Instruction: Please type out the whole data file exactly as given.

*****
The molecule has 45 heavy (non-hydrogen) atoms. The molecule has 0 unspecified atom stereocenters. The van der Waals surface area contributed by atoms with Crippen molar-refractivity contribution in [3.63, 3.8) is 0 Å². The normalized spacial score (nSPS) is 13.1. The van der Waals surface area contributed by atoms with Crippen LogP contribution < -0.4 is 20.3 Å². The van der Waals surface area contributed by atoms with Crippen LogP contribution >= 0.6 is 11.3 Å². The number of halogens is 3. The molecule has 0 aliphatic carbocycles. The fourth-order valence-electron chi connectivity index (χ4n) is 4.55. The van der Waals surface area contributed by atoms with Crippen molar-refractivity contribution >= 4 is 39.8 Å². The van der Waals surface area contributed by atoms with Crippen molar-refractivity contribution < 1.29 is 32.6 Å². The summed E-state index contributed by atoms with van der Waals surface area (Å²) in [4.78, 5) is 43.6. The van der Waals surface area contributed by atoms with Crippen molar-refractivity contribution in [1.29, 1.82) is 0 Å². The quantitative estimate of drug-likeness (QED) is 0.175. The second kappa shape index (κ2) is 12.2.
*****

The molecule has 45 heavy (non-hydrogen) atoms. The molecule has 0 unspecified atom stereocenters. The van der Waals surface area contributed by atoms with Crippen molar-refractivity contribution in [3.63, 3.8) is 0 Å². The normalized spacial score (nSPS) is 13.1. The van der Waals surface area contributed by atoms with Crippen LogP contribution < -0.4 is 20.3 Å². The van der Waals surface area contributed by atoms with Crippen LogP contribution >= 0.6 is 11.3 Å². The number of halogens is 3. The molecule has 0 aliphatic carbocycles. The fourth-order valence-electron chi connectivity index (χ4n) is 4.55. The van der Waals surface area contributed by atoms with Crippen molar-refractivity contribution >= 4 is 39.8 Å². The van der Waals surface area contributed by atoms with Crippen molar-refractivity contribution < 1.29 is 32.6 Å². The summed E-state index contributed by atoms with van der Waals surface area (Å²) in [4.78, 5) is 43.6. The van der Waals surface area contributed by atoms with Crippen molar-refractivity contribution in [1.29, 1.82) is 0 Å². The quantitative estimate of drug-likeness (QED) is 0.175. The second kappa shape index (κ2) is 12.2.